[00:02:32] Matt Keating (Candidate, Ward 2): Gwen, thank you for the question on behalf of AARP. In addition to the rising amount of seniors in our community, more than 50% are renters. I’m proud to have supported a whole suite of renters’ rights. We’re in an affordable housing crunch, a crisis. So we need more housing at all income levels. Affordable, federally subsidized housing, missing middle housing, co-op housing, housing that will allow for seniors to scale down and stay in our community. I proudly supported reducing the barriers for ADUs, the building of mother-in-law cottages throughout our community.

[00:03:05] But we need to build responsibly. And we need to build up, not out, fundamentally protect our urban growth boundary, protect our forests to the south, our farmlands to the north, and build up, preferably, along transportation lines, so our seniors can stay in this community that we all love and cherish.

[00:03:23] Rachael McDonald (KLCC, moderator): Our city has gone through several rough budget years and has had to cut back some services such as programs at the library. It’s likely that if you’re elected, you’ll face similar challenges. What’s your approach and philosophy for budgeting during hard times? Matt, you’re next.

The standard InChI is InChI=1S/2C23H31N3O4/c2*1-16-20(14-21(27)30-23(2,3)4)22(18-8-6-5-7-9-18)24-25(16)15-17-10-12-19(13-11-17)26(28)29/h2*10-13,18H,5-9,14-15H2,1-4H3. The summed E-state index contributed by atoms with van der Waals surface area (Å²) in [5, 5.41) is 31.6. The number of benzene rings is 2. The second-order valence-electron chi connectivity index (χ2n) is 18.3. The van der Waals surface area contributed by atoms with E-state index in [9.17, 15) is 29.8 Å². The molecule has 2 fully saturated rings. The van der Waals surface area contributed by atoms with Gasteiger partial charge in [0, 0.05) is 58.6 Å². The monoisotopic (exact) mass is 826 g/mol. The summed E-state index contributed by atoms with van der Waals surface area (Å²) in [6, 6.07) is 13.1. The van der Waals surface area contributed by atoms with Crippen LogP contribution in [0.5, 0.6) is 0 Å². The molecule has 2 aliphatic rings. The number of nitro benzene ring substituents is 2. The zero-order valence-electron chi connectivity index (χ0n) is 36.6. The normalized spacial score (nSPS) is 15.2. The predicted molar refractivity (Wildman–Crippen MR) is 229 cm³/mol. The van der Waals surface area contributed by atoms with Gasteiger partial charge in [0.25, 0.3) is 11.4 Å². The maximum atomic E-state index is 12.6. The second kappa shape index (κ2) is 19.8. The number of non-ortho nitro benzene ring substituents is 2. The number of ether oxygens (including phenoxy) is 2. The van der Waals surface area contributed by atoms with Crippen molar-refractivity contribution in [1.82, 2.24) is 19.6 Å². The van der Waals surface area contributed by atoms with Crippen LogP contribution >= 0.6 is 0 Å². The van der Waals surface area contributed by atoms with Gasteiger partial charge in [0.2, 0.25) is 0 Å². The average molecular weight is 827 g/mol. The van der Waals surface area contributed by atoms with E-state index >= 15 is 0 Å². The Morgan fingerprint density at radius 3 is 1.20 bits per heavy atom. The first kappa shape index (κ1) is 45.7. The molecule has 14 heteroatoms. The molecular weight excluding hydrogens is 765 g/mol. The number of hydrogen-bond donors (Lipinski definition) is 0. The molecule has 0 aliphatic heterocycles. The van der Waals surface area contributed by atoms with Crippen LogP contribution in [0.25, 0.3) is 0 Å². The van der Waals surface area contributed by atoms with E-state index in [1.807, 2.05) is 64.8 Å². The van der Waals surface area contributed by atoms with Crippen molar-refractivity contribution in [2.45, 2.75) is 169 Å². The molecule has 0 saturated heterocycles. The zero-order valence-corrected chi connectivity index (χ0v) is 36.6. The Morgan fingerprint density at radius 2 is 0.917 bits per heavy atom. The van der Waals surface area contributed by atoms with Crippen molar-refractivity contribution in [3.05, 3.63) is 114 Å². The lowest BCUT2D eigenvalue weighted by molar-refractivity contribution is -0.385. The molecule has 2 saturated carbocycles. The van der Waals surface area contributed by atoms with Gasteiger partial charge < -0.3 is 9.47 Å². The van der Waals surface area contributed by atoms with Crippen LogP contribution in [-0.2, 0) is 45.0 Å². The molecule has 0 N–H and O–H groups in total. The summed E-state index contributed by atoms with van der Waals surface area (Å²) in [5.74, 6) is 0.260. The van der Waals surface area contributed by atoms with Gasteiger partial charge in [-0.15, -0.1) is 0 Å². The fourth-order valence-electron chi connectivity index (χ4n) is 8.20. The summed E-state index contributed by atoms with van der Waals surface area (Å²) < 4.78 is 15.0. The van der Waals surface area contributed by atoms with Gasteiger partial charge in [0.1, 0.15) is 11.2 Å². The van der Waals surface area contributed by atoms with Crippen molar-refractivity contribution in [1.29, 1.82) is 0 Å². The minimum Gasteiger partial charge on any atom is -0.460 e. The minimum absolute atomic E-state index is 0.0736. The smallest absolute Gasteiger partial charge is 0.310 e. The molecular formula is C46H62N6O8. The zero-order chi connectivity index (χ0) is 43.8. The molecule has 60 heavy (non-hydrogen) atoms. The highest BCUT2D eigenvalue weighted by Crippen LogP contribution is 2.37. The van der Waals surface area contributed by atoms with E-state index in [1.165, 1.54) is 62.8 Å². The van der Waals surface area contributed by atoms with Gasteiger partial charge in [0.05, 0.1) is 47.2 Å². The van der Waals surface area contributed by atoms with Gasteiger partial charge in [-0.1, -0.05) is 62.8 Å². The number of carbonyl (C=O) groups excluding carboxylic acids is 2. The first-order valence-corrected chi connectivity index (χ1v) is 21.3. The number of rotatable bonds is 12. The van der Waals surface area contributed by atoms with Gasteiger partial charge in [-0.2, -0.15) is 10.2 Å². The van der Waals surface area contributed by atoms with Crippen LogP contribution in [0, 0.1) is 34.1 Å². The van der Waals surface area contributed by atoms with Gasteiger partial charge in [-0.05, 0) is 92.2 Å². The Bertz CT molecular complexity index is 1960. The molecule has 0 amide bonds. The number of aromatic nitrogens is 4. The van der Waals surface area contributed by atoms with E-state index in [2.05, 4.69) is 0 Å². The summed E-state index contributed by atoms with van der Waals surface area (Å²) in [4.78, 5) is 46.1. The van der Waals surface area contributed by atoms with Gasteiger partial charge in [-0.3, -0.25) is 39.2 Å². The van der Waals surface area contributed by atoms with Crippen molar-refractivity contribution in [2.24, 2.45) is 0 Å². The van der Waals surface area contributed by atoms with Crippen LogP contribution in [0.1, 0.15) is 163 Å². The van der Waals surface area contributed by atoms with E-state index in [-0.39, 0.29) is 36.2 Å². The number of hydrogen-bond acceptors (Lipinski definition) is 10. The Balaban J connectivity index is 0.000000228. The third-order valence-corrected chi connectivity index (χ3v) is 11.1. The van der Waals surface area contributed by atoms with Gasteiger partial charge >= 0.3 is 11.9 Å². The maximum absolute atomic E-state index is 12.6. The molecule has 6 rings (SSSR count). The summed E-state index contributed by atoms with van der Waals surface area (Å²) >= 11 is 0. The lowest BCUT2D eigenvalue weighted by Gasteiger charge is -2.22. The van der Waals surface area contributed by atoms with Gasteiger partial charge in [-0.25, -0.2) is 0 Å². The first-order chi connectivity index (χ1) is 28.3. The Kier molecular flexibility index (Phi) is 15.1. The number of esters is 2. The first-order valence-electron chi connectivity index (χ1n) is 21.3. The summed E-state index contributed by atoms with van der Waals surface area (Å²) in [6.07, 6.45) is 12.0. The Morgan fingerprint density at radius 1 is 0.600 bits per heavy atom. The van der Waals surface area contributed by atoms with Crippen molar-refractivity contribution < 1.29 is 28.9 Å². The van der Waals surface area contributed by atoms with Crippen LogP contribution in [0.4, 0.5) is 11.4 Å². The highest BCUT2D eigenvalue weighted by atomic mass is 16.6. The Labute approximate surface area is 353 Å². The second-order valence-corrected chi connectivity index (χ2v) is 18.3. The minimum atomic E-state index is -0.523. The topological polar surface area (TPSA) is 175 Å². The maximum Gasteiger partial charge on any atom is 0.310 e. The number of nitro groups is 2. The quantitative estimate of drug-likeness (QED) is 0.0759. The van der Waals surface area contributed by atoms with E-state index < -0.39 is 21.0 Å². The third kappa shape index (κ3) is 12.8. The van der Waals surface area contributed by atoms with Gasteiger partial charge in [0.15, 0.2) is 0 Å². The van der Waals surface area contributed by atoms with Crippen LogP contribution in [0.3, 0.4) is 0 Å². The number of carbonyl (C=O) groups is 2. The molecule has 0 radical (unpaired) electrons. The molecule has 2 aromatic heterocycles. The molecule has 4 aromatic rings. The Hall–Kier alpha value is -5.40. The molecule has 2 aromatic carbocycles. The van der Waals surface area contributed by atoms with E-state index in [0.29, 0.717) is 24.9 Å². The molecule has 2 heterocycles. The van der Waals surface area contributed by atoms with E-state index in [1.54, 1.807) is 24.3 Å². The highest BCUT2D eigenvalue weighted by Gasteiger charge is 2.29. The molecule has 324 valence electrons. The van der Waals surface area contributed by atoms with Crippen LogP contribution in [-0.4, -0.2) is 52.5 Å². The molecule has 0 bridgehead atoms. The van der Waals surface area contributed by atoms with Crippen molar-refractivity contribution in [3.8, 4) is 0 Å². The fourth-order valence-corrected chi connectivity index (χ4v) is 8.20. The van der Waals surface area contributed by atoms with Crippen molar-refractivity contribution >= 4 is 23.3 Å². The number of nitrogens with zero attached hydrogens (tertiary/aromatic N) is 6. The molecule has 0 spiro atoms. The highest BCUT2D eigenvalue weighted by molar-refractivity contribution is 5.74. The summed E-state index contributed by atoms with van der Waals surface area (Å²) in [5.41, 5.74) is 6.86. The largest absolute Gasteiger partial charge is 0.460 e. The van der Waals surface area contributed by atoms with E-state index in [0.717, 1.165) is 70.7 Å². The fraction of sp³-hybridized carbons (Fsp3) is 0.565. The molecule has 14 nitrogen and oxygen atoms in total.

[00:03:38] Matt Keating (Candidate, Ward 2): Thank you. I pride myself in being among some of the most accessible public servants in the state in that I make my voter, I make my cell phone available in the voters pamphlet. I make my cell phone available on all my business cards, my walk literature, on my website.

[00:03:55] I have an open-door policy. So if, if I want to hear from you at 541 515 3819, I want, I want to hear from you, and when I, when I meet with, with folks who are supporting the campaign, AFSCME, educators, firefighters, carpenters, we have that open dialogue at all levels of government, within the municipal, municipal apparatus, folks know that they can reach right out directly on the phone call or text away. Or you can email, of course, and go to MattKeating.org, but 541-515-3819. It’s about listening and it’s about being present and, yeah, there are tough choices ahead. But having that open dialogue and having that open door policy is paramount. Thank you.

[00:04:51] Rachael McDonald (KLCC, moderator): So next question, Matt, you’ll be the first one to answer. Do you support the measure to approve a bond for a proposed Ems stadium complex at the Lane County Fairgrounds? Why or why not?

[00:05:01] Matt Keating (Candidate, Ward 2): Yeah, I support sending the ballot measure to the voters so Eugene residents can decide on May 21. Full disclosure: I love the Ems. I am a guest announcer for the Ems periodically. But this is such a significant investment, and a reimagining of the fairgrounds that would provide for a multiuse facility, emergency respite, emergency disaster, emergency training, and a whole host of community events, possibly concerts, so I’m open to the idea.